Welcome—and thanks for visiting!

My most recent publication is the Tyndale New Testament Commentary on the Book of Revelation. You can order it from Amazon and other online retailers (make sure you order mine, and not the previous edition by Leon Morris!), or directly from the publisher on the IVP website.

My other recent publications include:

Learning from the case of Jean Vanier

Jean Vanier was a French-Canadian Roman Catholic lay philosopher and theologian, until recently best known for his establishment of the network of L’Arche communities that aimed to integrate the lives of the able-bodied with the disabled, so that each learned from and supported the other. He was originally an academic, completing a PhD on Aristotle in Paris, and he wrote over 30 books. But rather than continuing in academia, he sought a more ‘spiritual’ ministry; through a priest Father Thomas Philippe, he became aware of the plight of those with mental disabilities who were institutionalised, and his invitation to two men from one such institution to come and live with him formed the basis of the first L’Arche community in Trosly-Breuil in France. There are now 147 such communities around the world.

Vanier’s work was of remarkable significance in a world which appears to have an increasingly utilitarian approach to human worth. You are welcome, we are told, if you can contribute something economically and practically to the world—but if not, you are worth little. In an age where those with Down’s syndrome can be aborted without question of their dignity and rights, and where migration is based on economic worth, this is a startling and counter-cultural message. But it was not just Vanier’s work that impressed people; it was the radiance of his own personality that went along with it. The tribute paid by Justin Welby when he died last year articulates this powerfully:

Jean Vanier lived the Gospel in such a beautiful way that few who met him could fail to be caught up in it. I join countless people around the world in deep sorrow at his death, and great gratitude for his life. His generosity of spirit and Christian hospitality embraced the whole world – supremely those with learning difficulties. His L’Arche communities were places for the so-called weak to teach the self-perceived strong.


Fourth Festival of Theology Tuesday 9th June 2020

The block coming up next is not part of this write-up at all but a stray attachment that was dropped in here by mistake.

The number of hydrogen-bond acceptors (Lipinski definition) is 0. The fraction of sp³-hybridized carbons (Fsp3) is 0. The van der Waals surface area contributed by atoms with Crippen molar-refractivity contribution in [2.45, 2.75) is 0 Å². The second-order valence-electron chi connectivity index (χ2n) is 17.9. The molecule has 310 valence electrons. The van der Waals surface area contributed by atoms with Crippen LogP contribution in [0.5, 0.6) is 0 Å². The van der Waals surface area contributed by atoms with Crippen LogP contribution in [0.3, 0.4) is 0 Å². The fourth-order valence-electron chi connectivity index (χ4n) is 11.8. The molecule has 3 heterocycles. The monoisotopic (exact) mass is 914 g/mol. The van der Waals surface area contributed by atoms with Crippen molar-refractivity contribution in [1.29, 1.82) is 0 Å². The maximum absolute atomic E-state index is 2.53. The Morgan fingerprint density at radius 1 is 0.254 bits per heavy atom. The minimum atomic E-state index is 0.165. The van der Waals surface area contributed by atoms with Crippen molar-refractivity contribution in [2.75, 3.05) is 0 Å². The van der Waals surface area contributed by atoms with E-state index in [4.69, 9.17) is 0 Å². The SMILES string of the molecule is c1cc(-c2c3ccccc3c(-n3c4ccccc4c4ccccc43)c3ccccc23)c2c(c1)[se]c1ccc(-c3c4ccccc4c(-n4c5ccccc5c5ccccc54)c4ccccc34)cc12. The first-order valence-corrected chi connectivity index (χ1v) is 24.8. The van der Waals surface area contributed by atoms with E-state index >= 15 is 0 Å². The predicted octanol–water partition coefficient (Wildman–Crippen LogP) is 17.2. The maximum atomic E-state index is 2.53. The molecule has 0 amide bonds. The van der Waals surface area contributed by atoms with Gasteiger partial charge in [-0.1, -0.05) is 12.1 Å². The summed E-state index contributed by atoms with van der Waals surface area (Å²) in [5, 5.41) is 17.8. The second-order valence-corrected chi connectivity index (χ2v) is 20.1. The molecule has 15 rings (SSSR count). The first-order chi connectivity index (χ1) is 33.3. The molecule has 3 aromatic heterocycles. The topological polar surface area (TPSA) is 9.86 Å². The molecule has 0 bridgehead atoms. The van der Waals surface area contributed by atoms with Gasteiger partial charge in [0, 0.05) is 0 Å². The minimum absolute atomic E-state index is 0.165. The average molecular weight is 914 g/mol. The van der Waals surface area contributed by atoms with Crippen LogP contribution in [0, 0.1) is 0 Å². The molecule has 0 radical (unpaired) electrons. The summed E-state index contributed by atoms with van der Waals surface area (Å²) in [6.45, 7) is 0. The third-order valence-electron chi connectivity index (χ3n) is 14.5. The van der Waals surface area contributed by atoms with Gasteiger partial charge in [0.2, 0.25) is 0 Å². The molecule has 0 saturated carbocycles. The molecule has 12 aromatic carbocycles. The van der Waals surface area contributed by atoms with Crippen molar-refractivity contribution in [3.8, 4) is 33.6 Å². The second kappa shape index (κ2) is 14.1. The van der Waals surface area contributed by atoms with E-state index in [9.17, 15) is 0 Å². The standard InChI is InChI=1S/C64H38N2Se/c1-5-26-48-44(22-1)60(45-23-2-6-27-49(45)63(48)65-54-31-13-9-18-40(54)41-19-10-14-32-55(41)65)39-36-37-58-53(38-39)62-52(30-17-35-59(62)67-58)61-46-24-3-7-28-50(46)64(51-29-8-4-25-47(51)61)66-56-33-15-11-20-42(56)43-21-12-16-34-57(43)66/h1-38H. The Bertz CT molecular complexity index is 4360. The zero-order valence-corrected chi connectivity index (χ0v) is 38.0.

As part of building a community of reflection related to the blog, I have previously hosted three one-day Festivals of Theology during 2018 and 2019. On each occasion we had a great time of listening, learning, reflection and discussion, with around 100 people attending on each occasion. As a result I am planning a fourth Festival on Tuesday 9th June again here in Nottingham at Christchurch, Chilwell.

As before, the plan will be to listen to 15- to 20-minutes presentations on a range of subjects, with time for response, interaction and discussion. The day will start with coffee at 10.00 am, with the welcome and first presentation at 10.30. With an hour’s break for lunch, we will plan to finish at 3.30 pm, which will allow for seven presentations.

The presentations will match the areas that the blog explores—the way the Bible is read and understood within the church, aspects of ministry including preaching, questions of contemporary ethics, and mission strategy and effectiveness. 

If you would like to offer a presentation, please email me on [email protected] with the subject line Festival of Theology or use the contact form, explaining the area you would like to offer a presentation and what you would be wanting to say.

To see the range of things we covered previously, do look through the programme for the first, the second and third festivals. I am sure that presentations will be stimulating and provocative as they have been before—so do feel free to offer something that you think I will disagree with! If there are topics you would like to see covered, please suggest them by commenting below.